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If you ask the right questions, you may learn a lot.

Who Are You?

"There are no stupid questions." Do you remember being told that when you were a child?

Here's another: "How are you supposed to learn anything if you don't ask questions?" As adults, the odds are that we remember those words and we continue to ask questions.

The whole process of getting to know each other involves a series of questions: What's your favorite food? Where did you grow up? Do you have brothers or sisters? Or here in Richmond, one of our favorite questions is "Where did you go to high school?"

Sometimes we forget about a whole range of questions we can ask. Some questions are asked so often they become more like statements. There's probably at least one you can remember from childhood that you still find yourself asking, even though you already know the answer. How often do you hear this question in your head: Why did I have to go and do that? Is that a question or has it become more of a statement?

But asking some questions sometimes seems like making judgments and not rooted in a real interest in learning the answer. How about these common questions:

"Why doesn't she just get a job?" This frequently is asked about women struggling with the transition from welfare to work. Is that a question, or has it become more or a statement about how lazy we think these women are?

Let's try asking another even more basic question: What's her name? When we know someone's name, she becomes a person to us instead of just another statistic or stereotype. "Gloria," for example, changes the realm of questions from those about "the welfare population." Then, ask another: Does she have children to feed? Or, "What kind of support system does she have?

Do we refrain from asking these questions because they lead us to more complicated ones? Questions like: Is she homeless? Is she escaping domestic violence? Has she been in jail?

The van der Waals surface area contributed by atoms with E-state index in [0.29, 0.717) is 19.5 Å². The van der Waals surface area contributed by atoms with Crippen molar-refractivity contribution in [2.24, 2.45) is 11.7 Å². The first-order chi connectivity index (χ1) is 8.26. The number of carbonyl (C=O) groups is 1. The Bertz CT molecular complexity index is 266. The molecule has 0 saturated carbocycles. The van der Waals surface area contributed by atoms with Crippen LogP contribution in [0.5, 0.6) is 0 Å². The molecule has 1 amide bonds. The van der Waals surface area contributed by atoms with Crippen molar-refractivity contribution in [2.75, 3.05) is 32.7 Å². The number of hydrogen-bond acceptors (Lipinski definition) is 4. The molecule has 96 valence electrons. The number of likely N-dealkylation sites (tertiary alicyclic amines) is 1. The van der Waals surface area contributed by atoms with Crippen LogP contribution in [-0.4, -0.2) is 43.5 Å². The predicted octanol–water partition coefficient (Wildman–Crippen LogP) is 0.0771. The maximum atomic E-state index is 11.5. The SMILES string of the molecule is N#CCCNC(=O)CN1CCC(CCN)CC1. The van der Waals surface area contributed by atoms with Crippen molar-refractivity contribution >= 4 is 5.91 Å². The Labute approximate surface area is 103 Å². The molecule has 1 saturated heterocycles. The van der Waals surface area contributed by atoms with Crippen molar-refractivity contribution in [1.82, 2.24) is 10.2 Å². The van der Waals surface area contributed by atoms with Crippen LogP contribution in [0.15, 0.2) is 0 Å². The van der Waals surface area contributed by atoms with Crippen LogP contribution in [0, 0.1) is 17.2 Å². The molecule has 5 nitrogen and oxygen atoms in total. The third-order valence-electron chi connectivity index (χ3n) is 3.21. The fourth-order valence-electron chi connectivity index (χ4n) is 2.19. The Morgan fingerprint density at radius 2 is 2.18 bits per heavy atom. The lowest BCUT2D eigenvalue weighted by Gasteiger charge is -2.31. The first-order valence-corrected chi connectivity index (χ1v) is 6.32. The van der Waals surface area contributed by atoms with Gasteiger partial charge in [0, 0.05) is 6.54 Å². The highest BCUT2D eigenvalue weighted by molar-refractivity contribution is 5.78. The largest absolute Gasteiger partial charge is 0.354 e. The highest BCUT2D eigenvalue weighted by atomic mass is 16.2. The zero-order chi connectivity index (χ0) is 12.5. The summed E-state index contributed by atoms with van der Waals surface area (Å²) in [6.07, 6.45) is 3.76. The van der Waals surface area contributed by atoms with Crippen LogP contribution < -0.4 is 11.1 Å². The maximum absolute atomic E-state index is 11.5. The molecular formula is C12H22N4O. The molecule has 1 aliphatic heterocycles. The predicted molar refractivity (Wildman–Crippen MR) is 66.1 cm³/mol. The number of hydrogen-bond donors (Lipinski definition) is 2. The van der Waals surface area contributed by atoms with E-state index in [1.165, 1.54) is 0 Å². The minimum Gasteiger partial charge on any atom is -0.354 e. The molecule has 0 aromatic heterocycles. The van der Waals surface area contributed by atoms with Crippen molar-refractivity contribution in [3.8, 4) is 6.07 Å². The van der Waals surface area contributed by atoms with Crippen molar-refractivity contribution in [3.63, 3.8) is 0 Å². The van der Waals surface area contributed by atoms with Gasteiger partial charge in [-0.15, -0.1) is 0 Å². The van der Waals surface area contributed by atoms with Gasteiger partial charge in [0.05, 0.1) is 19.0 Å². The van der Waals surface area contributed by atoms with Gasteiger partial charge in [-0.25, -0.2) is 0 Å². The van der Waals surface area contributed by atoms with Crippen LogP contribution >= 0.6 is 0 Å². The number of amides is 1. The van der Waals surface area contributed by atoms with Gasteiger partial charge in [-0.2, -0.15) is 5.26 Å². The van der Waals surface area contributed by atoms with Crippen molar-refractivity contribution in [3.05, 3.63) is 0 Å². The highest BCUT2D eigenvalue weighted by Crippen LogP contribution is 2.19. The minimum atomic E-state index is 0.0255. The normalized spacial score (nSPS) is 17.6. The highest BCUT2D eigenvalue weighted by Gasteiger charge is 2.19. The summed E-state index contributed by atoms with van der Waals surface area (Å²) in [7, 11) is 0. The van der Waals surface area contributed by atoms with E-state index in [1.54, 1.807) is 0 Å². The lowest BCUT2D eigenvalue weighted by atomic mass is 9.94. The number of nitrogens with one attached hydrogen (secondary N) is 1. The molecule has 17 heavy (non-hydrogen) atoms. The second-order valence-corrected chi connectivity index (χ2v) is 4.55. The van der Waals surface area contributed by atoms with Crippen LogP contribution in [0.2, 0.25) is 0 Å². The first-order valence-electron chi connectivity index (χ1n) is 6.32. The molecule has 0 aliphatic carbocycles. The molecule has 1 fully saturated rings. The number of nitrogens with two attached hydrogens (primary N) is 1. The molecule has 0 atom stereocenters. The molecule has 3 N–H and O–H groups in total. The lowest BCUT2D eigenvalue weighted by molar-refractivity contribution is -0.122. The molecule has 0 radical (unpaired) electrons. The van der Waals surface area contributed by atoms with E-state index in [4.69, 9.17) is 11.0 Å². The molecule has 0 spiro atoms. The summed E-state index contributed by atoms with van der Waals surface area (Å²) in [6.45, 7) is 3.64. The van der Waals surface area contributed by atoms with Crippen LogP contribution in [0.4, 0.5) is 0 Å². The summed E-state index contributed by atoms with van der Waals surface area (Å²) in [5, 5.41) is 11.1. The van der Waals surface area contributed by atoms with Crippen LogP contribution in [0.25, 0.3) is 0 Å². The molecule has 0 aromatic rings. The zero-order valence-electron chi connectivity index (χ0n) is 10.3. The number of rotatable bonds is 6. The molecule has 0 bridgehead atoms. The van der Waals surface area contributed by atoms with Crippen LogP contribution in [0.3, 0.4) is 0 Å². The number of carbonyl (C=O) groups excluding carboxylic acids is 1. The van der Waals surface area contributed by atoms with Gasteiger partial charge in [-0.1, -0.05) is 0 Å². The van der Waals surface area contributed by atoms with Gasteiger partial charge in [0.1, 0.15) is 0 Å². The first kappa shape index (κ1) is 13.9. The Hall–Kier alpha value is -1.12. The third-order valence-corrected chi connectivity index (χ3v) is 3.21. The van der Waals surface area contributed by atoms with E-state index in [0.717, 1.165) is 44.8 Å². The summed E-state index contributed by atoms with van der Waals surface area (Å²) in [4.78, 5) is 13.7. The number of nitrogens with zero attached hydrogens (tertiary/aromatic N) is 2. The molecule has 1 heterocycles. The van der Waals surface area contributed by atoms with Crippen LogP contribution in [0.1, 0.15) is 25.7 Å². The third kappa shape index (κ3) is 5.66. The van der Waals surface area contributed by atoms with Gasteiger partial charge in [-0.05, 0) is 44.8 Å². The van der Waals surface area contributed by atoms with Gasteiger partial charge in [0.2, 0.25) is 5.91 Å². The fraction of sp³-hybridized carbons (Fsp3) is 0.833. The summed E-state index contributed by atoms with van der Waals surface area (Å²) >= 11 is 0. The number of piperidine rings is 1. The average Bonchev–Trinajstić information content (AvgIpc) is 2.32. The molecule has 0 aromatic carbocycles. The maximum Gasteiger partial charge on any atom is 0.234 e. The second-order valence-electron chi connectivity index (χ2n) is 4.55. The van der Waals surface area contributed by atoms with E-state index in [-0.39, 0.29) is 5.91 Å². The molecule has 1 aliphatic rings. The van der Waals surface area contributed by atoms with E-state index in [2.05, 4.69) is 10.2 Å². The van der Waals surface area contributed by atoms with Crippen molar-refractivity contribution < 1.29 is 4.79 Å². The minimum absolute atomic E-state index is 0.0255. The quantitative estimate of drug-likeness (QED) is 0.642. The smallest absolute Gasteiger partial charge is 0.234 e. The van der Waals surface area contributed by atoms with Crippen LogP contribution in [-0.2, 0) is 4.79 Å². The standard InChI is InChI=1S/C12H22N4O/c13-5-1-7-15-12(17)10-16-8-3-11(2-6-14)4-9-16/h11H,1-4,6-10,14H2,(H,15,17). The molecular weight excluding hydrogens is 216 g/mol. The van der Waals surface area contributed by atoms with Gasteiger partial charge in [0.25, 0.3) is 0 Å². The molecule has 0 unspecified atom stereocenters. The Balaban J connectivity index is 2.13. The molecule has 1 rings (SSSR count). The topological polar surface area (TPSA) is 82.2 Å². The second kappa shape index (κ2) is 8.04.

What happens when we discover some of the answers to these questions? We can never go back to our starting point. We find out that Gloria is not a lazy person. She might have a college degree or a master's. She might be living in a shelter for battered women with a scar on her neck running from ear-to-ear, with which she escaped from home after her husband left her for dead. She might have three children under the age of 12 to support and only two more weeks to find a job before all her benefits run out. Where's her family?

If you spent some time asking Gloria questions about her goals in life, her hopes and her dreams, she might tell you that she grew up in public housing. She might tell you that her father died when she was a little girl. She might tell you that even though her mother worked two jobs to support her and her siblings, it was never enough to lift the family out of poverty. She might tell you that even though the future looks uncertain for her, she's going through a job-training program hoping to get a customer-service position and forge a lasting, professional career.

Gloria, in turn, might have some questions for you. Can you help me find child care that doesn't cost me $1 for every minute I'm late picking up my children? How about reliable transportation that doesn't take two hours to go five miles each way across town? Why hasn't the court system forced my son's father to pay child support for the last five years? What am I supposed to do if I'm laid off from my new job because the company has to make cutbacks now that I don't have any welfare benefits to fall back on?

If used as intended, a question invites a reply. A question opens up our world to unlimited possibilities.

We are multifaceted creatures. We are complex like crystals. When the light hits all the angles, cuts and flaws, it's reflected back to us in a rainbow of the brilliant hues. What's the question? Go ahead — ask.

J. Brannock volunteers extensively with Dress for Success — Richmond, a local nonprofit organization that helps low-income women make tailored transitions into the workplace.

Opinions expressed on the Back Page are those of the writer and not necessarily those of Style Weekly.

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